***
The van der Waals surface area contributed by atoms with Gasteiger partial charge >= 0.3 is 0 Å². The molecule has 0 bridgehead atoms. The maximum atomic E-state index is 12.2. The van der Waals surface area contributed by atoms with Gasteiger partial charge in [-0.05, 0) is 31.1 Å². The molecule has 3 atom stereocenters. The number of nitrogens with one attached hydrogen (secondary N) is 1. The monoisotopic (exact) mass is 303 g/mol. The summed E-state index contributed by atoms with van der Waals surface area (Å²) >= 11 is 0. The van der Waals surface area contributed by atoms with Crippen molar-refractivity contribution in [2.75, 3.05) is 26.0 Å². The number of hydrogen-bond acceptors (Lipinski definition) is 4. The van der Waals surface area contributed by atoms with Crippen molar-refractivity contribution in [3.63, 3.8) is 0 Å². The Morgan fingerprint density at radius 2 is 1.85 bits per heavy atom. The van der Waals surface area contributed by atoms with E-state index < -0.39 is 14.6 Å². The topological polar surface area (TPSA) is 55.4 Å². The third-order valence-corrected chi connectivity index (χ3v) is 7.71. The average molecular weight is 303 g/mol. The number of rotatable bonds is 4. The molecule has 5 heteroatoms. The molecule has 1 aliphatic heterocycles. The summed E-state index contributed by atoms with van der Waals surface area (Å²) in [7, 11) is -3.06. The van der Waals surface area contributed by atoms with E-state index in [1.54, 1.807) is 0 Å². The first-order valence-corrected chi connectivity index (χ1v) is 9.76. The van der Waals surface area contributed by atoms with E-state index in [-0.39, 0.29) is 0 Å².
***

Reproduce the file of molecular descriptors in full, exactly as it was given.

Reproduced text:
The van der Waals surface area contributed by atoms with Gasteiger partial charge >= 0.3 is 0 Å². The molecule has 0 bridgehead atoms. The maximum atomic E-state index is 12.2. The van der Waals surface area contributed by atoms with Gasteiger partial charge in [-0.05, 0) is 31.1 Å². The molecule has 3 atom stereocenters. The number of nitrogens with one attached hydrogen (secondary N) is 1. The monoisotopic (exact) mass is 303 g/mol. The summed E-state index contributed by atoms with van der Waals surface area (Å²) >= 11 is 0. The van der Waals surface area contributed by atoms with Crippen molar-refractivity contribution in [2.75, 3.05) is 26.0 Å². The number of hydrogen-bond acceptors (Lipinski definition) is 4. The van der Waals surface area contributed by atoms with Crippen molar-refractivity contribution in [3.63, 3.8) is 0 Å². The Morgan fingerprint density at radius 2 is 1.85 bits per heavy atom. The van der Waals surface area contributed by atoms with E-state index < -0.39 is 14.6 Å². The topological polar surface area (TPSA) is 55.4 Å². The third-order valence-corrected chi connectivity index (χ3v) is 7.71. The average molecular weight is 303 g/mol. The number of rotatable bonds is 4. The molecule has 5 heteroatoms. The molecule has 1 aliphatic heterocycles. The summed E-state index contributed by atoms with van der Waals surface area (Å²) in [7, 11) is -3.06. The van der Waals surface area contributed by atoms with E-state index in [1.54, 1.807) is 0 Å². The first-order valence-corrected chi connectivity index (χ1v) is 9.76. The van der Waals surface area contributed by atoms with E-state index in [-0.39, 0.29) is 0 Å².